My father-in-law always planted
double of everything.
If he wanted two, he put in four,
three, then six, and on, and on,
edging possibility toward probability.
Always an even number of holes
to dig, seeds or saplings to set,
to fertilize, to pack into place.
Always counting backward, subtracting.
Always knowing half of the effort
was an empty gesture against the odds,
against the forces that claim,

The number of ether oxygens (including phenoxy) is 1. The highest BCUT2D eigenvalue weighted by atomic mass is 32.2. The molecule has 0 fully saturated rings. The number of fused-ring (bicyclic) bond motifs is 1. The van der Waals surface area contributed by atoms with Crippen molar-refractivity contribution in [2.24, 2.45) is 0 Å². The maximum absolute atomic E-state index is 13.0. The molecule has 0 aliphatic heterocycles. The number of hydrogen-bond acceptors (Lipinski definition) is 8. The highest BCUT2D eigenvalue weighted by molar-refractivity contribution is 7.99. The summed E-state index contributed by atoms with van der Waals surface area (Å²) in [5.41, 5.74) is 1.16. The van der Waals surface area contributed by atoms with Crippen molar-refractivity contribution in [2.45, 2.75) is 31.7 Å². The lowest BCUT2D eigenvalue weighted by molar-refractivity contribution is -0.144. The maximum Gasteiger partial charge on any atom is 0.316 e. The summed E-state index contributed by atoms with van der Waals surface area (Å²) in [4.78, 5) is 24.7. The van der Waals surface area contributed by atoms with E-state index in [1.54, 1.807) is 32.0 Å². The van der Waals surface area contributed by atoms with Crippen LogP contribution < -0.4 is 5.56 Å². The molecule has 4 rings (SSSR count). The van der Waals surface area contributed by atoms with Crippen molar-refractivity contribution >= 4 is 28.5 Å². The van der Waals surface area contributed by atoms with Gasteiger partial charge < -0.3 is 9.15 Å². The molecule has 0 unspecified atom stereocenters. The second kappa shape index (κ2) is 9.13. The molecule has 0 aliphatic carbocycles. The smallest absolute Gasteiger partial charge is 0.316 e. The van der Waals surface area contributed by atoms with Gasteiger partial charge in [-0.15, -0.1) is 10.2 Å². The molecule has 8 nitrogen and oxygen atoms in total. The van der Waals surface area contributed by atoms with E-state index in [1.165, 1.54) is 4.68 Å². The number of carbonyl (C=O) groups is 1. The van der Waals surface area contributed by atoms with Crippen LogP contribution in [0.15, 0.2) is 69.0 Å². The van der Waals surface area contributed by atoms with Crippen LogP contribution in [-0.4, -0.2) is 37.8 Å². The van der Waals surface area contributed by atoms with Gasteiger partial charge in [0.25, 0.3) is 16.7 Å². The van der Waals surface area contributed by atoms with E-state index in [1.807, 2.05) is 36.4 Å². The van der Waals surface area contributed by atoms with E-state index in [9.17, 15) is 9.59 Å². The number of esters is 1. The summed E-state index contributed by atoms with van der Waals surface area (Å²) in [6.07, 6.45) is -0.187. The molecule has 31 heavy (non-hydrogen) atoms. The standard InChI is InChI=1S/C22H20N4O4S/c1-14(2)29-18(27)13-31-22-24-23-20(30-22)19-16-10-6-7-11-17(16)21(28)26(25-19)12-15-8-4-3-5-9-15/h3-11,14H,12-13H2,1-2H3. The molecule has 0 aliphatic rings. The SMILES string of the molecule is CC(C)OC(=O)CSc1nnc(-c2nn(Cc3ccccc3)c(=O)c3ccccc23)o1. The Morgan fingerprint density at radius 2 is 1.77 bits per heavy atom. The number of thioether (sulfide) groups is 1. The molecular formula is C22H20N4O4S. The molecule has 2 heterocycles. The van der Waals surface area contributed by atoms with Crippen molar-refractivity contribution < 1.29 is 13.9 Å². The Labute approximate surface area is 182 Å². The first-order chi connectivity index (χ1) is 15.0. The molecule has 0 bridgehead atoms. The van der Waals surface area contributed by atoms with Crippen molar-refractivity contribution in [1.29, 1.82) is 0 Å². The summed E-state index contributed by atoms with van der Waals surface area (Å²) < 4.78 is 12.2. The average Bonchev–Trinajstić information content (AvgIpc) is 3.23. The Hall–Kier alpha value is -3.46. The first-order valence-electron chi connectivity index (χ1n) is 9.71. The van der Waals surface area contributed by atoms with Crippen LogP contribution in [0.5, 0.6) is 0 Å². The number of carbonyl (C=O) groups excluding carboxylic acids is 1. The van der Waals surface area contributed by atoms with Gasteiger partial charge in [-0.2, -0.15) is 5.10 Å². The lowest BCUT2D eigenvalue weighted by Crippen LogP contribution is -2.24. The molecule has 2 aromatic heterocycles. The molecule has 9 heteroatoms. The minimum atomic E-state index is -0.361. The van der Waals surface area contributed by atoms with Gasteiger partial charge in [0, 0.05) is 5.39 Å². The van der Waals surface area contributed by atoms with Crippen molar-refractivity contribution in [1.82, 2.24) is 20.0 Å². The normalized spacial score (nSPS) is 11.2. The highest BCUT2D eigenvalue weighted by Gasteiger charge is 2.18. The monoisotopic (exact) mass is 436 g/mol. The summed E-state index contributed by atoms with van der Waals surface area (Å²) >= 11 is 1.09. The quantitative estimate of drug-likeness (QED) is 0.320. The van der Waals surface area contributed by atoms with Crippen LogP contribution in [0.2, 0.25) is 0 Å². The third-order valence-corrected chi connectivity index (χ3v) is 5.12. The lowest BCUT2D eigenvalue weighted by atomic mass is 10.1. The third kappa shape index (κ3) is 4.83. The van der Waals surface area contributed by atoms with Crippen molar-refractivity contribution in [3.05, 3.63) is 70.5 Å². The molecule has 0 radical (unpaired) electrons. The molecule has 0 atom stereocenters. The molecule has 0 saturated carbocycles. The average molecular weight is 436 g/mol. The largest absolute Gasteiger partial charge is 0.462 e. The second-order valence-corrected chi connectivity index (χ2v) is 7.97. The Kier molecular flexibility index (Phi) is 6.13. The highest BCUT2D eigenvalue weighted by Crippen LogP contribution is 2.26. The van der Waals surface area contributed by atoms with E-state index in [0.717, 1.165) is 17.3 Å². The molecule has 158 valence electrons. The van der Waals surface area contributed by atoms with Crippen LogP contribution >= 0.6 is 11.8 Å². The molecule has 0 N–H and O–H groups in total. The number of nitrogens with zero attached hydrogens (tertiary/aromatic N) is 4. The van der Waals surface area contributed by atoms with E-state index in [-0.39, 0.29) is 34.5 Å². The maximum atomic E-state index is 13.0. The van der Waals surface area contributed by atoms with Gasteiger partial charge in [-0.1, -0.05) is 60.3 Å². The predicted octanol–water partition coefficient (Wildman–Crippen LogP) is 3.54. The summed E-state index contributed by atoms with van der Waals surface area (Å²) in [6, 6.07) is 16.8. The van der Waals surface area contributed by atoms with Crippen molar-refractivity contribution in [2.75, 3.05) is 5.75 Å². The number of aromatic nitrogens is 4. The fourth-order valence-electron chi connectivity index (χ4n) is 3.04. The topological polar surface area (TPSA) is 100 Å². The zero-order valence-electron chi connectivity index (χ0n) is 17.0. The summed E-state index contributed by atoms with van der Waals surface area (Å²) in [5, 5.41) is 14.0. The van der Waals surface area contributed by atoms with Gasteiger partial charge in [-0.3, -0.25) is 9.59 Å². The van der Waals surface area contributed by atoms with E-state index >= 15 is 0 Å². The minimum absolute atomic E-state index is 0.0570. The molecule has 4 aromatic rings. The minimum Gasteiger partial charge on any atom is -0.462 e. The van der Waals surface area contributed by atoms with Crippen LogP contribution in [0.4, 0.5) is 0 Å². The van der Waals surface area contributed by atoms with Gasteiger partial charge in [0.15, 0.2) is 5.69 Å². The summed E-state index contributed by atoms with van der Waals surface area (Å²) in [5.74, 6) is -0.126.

at least, half of everything he did,
like willful children, or bullies,
or nature’s hit men, the seven mad gods
who rule time.
But Ray would never say, if I asked,
why this, or why not something else?
He had lived long enough to know the miles
between intent and outcome,
between the garden you dream and
the garden you finally get.
J. K. Durick is a writing teacher at the Community College of Vermont
and an online writing tutor. His recent poems have appeared in Northern
New England Review, Up the River, Third Wednesday, and Common Ground
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